Isoflavones from soy extracts are often used in highly concentrated food supplements as an alternative to hormone replacement therapy. However, due to the fact that they encourage estrogen activity, isoflavones are a focus of safety concerns about their potential to promote the growth of hormone-dependent cancer cells. For the study, the Austrian research team tested isoflavones for their effect on cell proliferation, cell death and cell cycle arrest.
Isoflavones were applied to 11 human cancer cell lines (representing cancers of the colon, prostate, breast, cervix, liver, pancreas, stomach and ovaries). The researchers then conducted tests to detect if any of the cancer cells were killed, or if the cancer cells were prevented from multiplying. They found that the isoflavones significantly reduced the proliferation activity of the treated cancer cell lines. No cell growth promotion was observed, but the researchers did observe cells dying and being programmed to die. They noted that genistein (found in soy) was the most potent isoflavone. They concluded that isoflavones do not promote the growth of human cancer cells; but instead cause decreased cell proliferation, and increased cell death and cell cycle arrest. They went on to state that these results indicate that isoflavones can be considered safe compounds.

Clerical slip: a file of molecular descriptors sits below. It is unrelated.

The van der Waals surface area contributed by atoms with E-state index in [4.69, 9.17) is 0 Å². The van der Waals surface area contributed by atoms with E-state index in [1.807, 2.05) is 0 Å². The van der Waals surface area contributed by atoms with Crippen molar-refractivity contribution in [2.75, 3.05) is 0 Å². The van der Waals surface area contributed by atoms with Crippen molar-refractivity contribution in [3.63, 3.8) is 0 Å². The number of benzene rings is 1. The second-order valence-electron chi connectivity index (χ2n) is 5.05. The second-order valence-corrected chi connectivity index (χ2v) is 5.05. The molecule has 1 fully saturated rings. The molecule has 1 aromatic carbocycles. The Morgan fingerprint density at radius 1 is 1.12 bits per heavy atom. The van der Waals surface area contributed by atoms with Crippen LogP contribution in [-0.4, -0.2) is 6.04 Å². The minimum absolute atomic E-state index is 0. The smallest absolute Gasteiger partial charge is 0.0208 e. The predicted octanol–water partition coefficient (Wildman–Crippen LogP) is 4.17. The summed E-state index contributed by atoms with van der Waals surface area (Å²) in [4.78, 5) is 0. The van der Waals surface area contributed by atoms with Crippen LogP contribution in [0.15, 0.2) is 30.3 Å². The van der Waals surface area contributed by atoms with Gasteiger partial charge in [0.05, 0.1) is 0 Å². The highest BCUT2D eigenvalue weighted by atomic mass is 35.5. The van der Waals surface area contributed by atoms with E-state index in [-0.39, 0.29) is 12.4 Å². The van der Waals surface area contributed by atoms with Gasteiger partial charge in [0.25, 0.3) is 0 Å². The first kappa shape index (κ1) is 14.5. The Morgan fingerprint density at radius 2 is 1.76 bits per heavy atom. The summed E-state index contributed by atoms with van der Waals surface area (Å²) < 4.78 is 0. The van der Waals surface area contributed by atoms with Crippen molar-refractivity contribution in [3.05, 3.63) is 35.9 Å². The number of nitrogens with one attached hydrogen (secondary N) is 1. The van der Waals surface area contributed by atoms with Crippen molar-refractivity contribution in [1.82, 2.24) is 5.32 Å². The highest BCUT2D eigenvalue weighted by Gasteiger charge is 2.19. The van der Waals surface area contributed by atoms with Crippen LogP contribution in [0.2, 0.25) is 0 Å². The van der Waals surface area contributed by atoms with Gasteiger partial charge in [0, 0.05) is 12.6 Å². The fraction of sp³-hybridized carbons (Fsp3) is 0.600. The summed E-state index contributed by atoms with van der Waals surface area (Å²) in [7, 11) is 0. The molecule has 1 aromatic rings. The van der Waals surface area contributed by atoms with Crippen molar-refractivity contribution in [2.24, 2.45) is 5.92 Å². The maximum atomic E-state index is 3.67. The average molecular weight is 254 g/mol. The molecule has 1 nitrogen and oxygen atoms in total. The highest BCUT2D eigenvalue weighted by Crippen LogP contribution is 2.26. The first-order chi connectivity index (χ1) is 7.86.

Soy is a healing food that can be added to your diet to boost your nutritional health. If you have any fears around the issue of soy and cancer, talk to your healthcare provider.